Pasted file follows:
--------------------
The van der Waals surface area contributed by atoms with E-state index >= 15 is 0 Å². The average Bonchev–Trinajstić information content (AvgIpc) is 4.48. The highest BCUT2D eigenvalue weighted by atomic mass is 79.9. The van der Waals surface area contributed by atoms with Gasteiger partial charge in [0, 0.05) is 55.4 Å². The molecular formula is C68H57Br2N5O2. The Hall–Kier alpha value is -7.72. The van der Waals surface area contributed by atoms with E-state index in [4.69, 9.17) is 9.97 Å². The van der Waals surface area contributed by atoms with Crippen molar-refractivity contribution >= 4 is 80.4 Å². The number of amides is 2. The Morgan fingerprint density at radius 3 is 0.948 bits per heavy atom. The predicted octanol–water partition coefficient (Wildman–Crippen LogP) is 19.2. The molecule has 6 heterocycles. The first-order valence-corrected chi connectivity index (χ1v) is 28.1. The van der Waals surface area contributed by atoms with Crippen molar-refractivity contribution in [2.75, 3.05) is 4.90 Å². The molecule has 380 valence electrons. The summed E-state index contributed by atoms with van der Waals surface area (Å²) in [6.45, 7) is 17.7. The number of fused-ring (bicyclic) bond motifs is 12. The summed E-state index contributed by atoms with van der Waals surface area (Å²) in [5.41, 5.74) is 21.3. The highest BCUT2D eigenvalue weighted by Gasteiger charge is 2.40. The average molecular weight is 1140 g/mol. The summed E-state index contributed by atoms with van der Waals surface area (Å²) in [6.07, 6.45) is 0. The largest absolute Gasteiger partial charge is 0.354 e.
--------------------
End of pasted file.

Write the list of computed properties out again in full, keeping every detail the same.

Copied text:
The van der Waals surface area contributed by atoms with E-state index >= 15 is 0 Å². The average Bonchev–Trinajstić information content (AvgIpc) is 4.48. The highest BCUT2D eigenvalue weighted by atomic mass is 79.9. The van der Waals surface area contributed by atoms with Gasteiger partial charge in [0, 0.05) is 55.4 Å². The molecular formula is C68H57Br2N5O2. The Hall–Kier alpha value is -7.72. The van der Waals surface area contributed by atoms with E-state index in [4.69, 9.17) is 9.97 Å². The van der Waals surface area contributed by atoms with Crippen molar-refractivity contribution >= 4 is 80.4 Å². The number of amides is 2. The Morgan fingerprint density at radius 3 is 0.948 bits per heavy atom. The predicted octanol–water partition coefficient (Wildman–Crippen LogP) is 19.2. The molecule has 6 heterocycles. The first-order valence-corrected chi connectivity index (χ1v) is 28.1. The van der Waals surface area contributed by atoms with Crippen molar-refractivity contribution in [2.75, 3.05) is 4.90 Å². The molecule has 380 valence electrons. The summed E-state index contributed by atoms with van der Waals surface area (Å²) in [6.45, 7) is 17.7. The number of fused-ring (bicyclic) bond motifs is 12. The summed E-state index contributed by atoms with van der Waals surface area (Å²) in [5.41, 5.74) is 21.3. The highest BCUT2D eigenvalue weighted by Gasteiger charge is 2.40. The average molecular weight is 1140 g/mol. The summed E-state index contributed by atoms with van der Waals surface area (Å²) in [6.07, 6.45) is 0. The largest absolute Gasteiger partial charge is 0.354 e.